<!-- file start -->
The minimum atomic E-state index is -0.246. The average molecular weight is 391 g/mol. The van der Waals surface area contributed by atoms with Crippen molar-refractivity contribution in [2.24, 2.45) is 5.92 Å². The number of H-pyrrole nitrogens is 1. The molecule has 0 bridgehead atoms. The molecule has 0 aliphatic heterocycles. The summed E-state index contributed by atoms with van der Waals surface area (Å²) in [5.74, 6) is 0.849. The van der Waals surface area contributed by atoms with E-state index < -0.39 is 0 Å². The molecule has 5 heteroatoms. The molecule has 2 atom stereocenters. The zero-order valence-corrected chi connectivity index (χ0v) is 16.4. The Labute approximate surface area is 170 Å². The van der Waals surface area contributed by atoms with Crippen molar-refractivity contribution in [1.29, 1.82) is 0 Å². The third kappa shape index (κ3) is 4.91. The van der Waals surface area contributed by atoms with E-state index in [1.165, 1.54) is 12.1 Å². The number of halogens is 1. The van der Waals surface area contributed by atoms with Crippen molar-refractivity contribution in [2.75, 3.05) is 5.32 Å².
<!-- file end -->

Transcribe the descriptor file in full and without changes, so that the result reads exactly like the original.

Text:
The minimum atomic E-state index is -0.246. The average molecular weight is 391 g/mol. The van der Waals surface area contributed by atoms with Crippen molar-refractivity contribution in [2.24, 2.45) is 5.92 Å². The number of H-pyrrole nitrogens is 1. The molecule has 0 bridgehead atoms. The molecule has 0 aliphatic heterocycles. The summed E-state index contributed by atoms with van der Waals surface area (Å²) in [5.74, 6) is 0.849. The van der Waals surface area contributed by atoms with E-state index < -0.39 is 0 Å². The molecule has 5 heteroatoms. The molecule has 2 atom stereocenters. The zero-order valence-corrected chi connectivity index (χ0v) is 16.4. The Labute approximate surface area is 170 Å². The van der Waals surface area contributed by atoms with Crippen molar-refractivity contribution in [1.29, 1.82) is 0 Å². The third kappa shape index (κ3) is 4.91. The van der Waals surface area contributed by atoms with E-state index in [1.165, 1.54) is 12.1 Å². The number of halogens is 1. The van der Waals surface area contributed by atoms with Crippen molar-refractivity contribution in [2.75, 3.05) is 5.32 Å².